Real-time radiation data readout electronics 284 preferably includes charge readout circuitry 286, analog to digital (A/D) converters 288 and data bus buffers 290. It is appreciated that the functionality of real-time radiation data readout electronics 284, namely reading out of data in the form of flowing charges, is similar to the functionality of integrated radiation data readout electronics 223 (FIG. 8). Thus, charge readout circuitry 286, analog to digital (A/D) converters 288 and data bus buffers 290 are typically identical to charge readout circuitry 224, analog to digital (A/D) converters 226 and data bus buffers 290 respectively described with respect to FIG. 8. However, since the amplitudes of currents flowing to real-time radiation data readout electronics 284 may be different than the amplitudes of currents flowing to integrated radiation data readout electronics 223 (FIG. 8), the embodiment of FIG. 10 preferably uses charge integrators (not shown) that may have gains different from those of charge integrators 238 (FIG. 9). It is appreciated that the sampling time between two subsequent resets of the real-time radiation data electronics 284 determines the time required to readout an entire frame of data from all plate electrodes 274 in parallel.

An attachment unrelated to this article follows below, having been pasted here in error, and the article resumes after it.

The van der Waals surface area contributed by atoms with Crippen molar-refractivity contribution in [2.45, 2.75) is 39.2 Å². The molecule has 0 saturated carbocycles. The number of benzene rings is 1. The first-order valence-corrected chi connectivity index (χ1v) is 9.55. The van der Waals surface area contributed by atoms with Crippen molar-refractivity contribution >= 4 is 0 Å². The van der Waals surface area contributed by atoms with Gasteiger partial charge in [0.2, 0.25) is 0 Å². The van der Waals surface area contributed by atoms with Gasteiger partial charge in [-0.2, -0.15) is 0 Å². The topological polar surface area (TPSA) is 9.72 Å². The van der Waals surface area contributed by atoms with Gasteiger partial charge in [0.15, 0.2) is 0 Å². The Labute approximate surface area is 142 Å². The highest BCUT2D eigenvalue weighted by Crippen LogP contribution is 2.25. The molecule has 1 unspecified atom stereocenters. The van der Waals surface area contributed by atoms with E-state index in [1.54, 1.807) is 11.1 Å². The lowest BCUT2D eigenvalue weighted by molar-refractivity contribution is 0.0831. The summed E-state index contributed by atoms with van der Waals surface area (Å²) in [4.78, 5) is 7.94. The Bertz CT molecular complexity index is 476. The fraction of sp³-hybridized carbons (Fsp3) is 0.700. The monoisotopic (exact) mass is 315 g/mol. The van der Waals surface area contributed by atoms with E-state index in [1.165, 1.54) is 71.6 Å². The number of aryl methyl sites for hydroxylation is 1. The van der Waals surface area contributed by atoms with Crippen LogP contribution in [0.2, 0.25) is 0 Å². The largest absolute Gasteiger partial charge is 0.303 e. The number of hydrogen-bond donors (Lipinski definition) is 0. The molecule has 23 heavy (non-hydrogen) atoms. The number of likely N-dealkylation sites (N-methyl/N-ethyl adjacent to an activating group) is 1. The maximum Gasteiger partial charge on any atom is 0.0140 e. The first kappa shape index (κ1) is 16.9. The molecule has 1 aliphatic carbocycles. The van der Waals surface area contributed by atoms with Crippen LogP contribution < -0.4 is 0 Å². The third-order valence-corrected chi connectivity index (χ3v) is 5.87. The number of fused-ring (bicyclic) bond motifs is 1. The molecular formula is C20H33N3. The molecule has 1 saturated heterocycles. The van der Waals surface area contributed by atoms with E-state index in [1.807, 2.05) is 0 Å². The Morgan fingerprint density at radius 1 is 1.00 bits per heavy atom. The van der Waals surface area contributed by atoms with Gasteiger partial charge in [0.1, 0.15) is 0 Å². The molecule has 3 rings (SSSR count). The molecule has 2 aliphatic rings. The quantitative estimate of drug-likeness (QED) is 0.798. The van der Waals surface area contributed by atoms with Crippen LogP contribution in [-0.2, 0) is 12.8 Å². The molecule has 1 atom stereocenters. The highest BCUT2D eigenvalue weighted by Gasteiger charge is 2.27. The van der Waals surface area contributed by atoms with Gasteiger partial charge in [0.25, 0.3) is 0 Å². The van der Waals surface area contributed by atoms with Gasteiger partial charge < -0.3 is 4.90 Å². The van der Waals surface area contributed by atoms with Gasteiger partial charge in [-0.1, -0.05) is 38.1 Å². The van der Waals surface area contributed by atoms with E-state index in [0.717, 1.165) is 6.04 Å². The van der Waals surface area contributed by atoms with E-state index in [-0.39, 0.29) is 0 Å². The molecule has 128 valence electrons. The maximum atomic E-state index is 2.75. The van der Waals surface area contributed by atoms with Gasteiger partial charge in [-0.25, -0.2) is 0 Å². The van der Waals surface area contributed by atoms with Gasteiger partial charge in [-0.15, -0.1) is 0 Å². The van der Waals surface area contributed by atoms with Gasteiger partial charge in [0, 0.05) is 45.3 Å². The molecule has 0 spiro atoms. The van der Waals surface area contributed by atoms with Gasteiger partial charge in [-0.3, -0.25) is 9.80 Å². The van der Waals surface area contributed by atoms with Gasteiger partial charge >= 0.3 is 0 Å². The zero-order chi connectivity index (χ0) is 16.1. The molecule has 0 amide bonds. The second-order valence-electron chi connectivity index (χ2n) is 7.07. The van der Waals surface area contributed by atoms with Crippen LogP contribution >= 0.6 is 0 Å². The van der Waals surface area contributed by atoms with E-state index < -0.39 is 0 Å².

It is appreciated that the number of input channels of charge readout circuitry 286 preferably corresponds to the number of plate electrodes 274. The number of plate electrodes 274 is preferably in the range of hundreds to several thousand. It is appreciated that increasing the number of plate electrodes 274 provides increased spatial resolution of ASV sensor 270 and higher resolution imagewise data. The precise number of plate electrodes 274 is selected in accordance with a tradeoff between the number of plate electrodes 274 required to provide generally imagewise real-time radiation information, which is preferably large, and the number of plate electrodes 274 required for real-time data processing, which is preferably small.